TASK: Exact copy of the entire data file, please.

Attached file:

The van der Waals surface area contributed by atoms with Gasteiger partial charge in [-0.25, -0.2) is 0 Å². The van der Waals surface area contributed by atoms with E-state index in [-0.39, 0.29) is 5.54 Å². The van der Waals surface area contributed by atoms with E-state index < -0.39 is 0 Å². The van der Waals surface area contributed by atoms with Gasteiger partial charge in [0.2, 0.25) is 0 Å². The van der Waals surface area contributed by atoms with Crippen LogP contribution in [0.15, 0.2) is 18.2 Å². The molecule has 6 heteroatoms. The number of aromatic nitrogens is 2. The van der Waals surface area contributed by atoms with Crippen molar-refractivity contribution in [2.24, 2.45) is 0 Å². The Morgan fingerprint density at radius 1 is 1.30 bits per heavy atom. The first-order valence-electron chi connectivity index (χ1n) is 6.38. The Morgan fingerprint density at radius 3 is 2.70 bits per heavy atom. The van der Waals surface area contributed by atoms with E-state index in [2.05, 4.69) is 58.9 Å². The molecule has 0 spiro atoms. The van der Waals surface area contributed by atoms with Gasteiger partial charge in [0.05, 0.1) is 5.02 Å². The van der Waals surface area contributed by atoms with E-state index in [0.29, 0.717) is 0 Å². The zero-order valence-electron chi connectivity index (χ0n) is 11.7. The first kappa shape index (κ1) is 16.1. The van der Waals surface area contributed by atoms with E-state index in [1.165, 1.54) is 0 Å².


The van der Waals surface area contributed by atoms with Gasteiger partial charge in [-0.25, -0.2) is 0 Å². The van der Waals surface area contributed by atoms with E-state index in [-0.39, 0.29) is 5.54 Å². The van der Waals surface area contributed by atoms with E-state index < -0.39 is 0 Å². The van der Waals surface area contributed by atoms with Gasteiger partial charge in [0.2, 0.25) is 0 Å². The van der Waals surface area contributed by atoms with Crippen LogP contribution in [0.15, 0.2) is 18.2 Å². The molecule has 6 heteroatoms. The number of aromatic nitrogens is 2. The van der Waals surface area contributed by atoms with Crippen molar-refractivity contribution in [2.24, 2.45) is 0 Å². The Morgan fingerprint density at radius 1 is 1.30 bits per heavy atom. The first-order valence-electron chi connectivity index (χ1n) is 6.38. The Morgan fingerprint density at radius 3 is 2.70 bits per heavy atom. The van der Waals surface area contributed by atoms with E-state index in [2.05, 4.69) is 58.9 Å². The molecule has 0 spiro atoms. The van der Waals surface area contributed by atoms with Gasteiger partial charge in [0.05, 0.1) is 5.02 Å². The van der Waals surface area contributed by atoms with E-state index in [0.29, 0.717) is 0 Å². The zero-order valence-electron chi connectivity index (χ0n) is 11.7. The first kappa shape index (κ1) is 16.1. The van der Waals surface area contributed by atoms with E-state index in [1.165, 1.54) is 0 Å².